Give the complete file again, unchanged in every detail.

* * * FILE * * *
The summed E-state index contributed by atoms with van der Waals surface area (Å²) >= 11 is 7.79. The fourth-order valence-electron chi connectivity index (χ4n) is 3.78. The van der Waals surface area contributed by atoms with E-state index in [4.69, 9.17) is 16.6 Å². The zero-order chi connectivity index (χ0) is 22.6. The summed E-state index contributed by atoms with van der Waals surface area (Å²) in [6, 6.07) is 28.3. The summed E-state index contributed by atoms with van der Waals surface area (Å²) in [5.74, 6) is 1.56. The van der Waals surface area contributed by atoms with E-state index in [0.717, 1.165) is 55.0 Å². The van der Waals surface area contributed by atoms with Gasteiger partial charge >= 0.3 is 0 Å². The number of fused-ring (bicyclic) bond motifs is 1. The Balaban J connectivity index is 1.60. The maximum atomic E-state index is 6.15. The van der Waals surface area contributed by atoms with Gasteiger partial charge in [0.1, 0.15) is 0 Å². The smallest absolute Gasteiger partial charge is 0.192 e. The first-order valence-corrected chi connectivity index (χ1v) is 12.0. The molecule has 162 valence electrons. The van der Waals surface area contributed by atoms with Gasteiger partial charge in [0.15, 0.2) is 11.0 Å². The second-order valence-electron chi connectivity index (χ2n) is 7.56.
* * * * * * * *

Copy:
The summed E-state index contributed by atoms with van der Waals surface area (Å²) >= 11 is 7.79. The fourth-order valence-electron chi connectivity index (χ4n) is 3.78. The van der Waals surface area contributed by atoms with E-state index in [4.69, 9.17) is 16.6 Å². The zero-order chi connectivity index (χ0) is 22.6. The summed E-state index contributed by atoms with van der Waals surface area (Å²) in [6, 6.07) is 28.3. The summed E-state index contributed by atoms with van der Waals surface area (Å²) in [5.74, 6) is 1.56. The van der Waals surface area contributed by atoms with E-state index in [0.717, 1.165) is 55.0 Å². The van der Waals surface area contributed by atoms with Gasteiger partial charge >= 0.3 is 0 Å². The number of fused-ring (bicyclic) bond motifs is 1. The Balaban J connectivity index is 1.60. The maximum atomic E-state index is 6.15. The van der Waals surface area contributed by atoms with Gasteiger partial charge in [0.1, 0.15) is 0 Å². The smallest absolute Gasteiger partial charge is 0.192 e. The first-order valence-corrected chi connectivity index (χ1v) is 12.0. The molecule has 162 valence electrons. The van der Waals surface area contributed by atoms with Gasteiger partial charge in [0.15, 0.2) is 11.0 Å². The second-order valence-electron chi connectivity index (χ2n) is 7.56.